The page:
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United States v. Ronca

United States District Court, C.D. California

October 25, 2019





         The United States of America (the “Government”) brings two claims against Defendants Stephen Ronca (“Stephen”), Cynthia Ronca (“Cynthia”), and Joseph Ronca (“Joseph”) (collectively, “Defendants”) under the Federal Debt Collection Procedures Act, 28 U.S.C. § 3001, et seq. The Government files this civil action to recover proceeds from the sale of real property on October 26, 2017 to satisfy a restitution debt. (Compl. ¶ 1.)

         Defendants Stephen and Joseph move to dismiss on the grounds that the Government failed to: (1) state a claim; and (2) join the escrow company under Federal Rule of Civil Procedure (“Rule”) 19. (See generally Mot. to Dismiss Compl. (“Stephen Mot.”), ECF No. 52.; Mot. to Dismiss Compl. (“Joseph Mot.”), ECF No. 55)[1]

         For the reasons that follow, the Court DENIES Defendants' Motions to Dismiss.


         This is an action to recover proceeds of a real property sale to satisfy restitution owed by Stephen Ronca for embezzling money.[2] (Compl. ¶ 9.) Stephen, Cynthia, and Joseph are siblings. (Compl. ¶¶ 5-7.) Stephen is a licensed attorney. (Compl. ¶ 9.) On May 30, 2017, the Government filed an indictment against Stephen for embezzling money from his client.[3] (Compl. ¶ 9.)

         The real property in issue is located at 625 Al-Hil Drive, San Luis Obispo, CA 93405 (“Al-Hil Property”). (Compl. ¶ 10.) In February 2008, Stephen became the sole owner of the Al-Hil Property through two grant deeds. (Compl. ¶ 11.) In the first grant deed, John Ronca, father of the Defendants, transferred half of the interest to Stephen and half to his revocable trust. (Compl. Ex. A, ECF No. 1-1.) Three weeks later, John Ronca transferred the half interest in his trust to Stephen through a second deed. (Compl. Ex. B, ECF No. 1-1.)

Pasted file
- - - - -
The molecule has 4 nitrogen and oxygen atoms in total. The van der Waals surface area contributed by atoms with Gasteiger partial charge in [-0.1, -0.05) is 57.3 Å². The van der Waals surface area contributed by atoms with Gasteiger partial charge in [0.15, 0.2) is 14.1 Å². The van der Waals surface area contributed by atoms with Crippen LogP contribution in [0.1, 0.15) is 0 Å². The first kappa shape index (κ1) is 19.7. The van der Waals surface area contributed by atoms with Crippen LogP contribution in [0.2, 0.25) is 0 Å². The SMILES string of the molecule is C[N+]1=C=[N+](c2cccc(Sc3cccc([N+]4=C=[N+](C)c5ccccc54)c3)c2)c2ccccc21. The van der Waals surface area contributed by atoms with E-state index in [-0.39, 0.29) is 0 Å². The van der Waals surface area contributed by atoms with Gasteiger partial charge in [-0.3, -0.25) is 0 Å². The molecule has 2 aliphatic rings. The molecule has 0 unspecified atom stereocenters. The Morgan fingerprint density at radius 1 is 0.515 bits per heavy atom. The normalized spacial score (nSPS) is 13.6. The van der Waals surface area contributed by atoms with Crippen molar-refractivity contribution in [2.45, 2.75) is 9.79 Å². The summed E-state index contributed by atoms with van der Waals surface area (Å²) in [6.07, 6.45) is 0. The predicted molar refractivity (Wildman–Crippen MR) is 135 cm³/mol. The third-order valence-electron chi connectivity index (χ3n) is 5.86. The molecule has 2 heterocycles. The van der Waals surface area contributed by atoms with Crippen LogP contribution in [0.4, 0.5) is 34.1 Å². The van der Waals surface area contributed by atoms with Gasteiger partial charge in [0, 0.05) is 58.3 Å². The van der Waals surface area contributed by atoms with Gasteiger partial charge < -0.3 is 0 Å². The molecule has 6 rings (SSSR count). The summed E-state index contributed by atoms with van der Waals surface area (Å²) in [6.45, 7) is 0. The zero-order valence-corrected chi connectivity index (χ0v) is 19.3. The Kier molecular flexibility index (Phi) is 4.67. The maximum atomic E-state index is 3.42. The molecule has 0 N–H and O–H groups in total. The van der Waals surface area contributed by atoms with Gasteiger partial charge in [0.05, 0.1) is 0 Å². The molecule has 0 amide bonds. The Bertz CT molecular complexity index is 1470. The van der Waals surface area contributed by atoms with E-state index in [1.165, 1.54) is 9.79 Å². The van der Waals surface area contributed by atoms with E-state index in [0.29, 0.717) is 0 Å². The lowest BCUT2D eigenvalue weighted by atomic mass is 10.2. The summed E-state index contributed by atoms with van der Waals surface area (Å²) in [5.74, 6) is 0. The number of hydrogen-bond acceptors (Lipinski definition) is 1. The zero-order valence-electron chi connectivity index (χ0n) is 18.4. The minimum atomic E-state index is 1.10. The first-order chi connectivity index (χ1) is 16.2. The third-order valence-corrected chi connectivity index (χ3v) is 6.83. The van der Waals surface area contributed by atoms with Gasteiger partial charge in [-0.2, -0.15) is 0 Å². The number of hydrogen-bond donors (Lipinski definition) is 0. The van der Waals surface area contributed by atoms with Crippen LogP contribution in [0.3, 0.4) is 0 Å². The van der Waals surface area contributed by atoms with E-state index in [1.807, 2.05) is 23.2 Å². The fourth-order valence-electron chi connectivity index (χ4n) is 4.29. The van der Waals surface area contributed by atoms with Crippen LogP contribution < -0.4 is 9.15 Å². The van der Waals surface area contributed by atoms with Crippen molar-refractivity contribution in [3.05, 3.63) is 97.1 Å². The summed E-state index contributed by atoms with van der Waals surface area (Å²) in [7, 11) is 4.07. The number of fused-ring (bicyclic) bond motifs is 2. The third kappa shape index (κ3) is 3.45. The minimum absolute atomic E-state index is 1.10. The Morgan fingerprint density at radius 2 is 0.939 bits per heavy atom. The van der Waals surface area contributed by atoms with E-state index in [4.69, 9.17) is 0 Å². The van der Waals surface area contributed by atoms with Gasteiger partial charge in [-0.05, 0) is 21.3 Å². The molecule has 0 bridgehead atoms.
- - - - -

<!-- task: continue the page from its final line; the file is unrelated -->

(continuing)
On October 26, 2017, Stephen sold the Al-Hil Property to “Trustees of the Shotts Living Trust dated August 22, 2000” for a net proceed of $394, 560.97, which was deposited in Cynthia's account. (Compl. ¶¶ 12-14.) The following day, Cynthia withdrew three cashier's checks in the amount of $100, 000, $111, 500, and $150, 700. (Compl. ¶ 15.) Cynthia deposited the checks in the amount of $100, 000 and $111, 500 in two separate bank accounts under her name. (Compl. ¶ 16.) She then immediately withdrew $100, 000 from the account in which she had deposited the $100, 000 check. (Compl. ¶ 16.) Cynthia gave Joseph the third check in the amount of $150, 700. (Compl. ¶ 17.)

         On November 3, 2017, the Government brought suit against Defendants alleging fraudulent transfers of funds pursuant to 28 U.S.C. §§ 3304(b)(1)(A) & (b)(1)(B). (See Compl.) From December 13, 2017 to January 16, 2019, this civil action was stayed pending resolution of the criminal matter. (See Order Regarding Deposit of Funds into the Court's Registry, ECF No. 12; Order Lifting Stay, ECF No. 21.) On August 27, 2019, Defendants Stephen and Joseph filed motions to dismiss. (See Stephen Mot.; Joseph Mot.)


         A. 12(b)(6)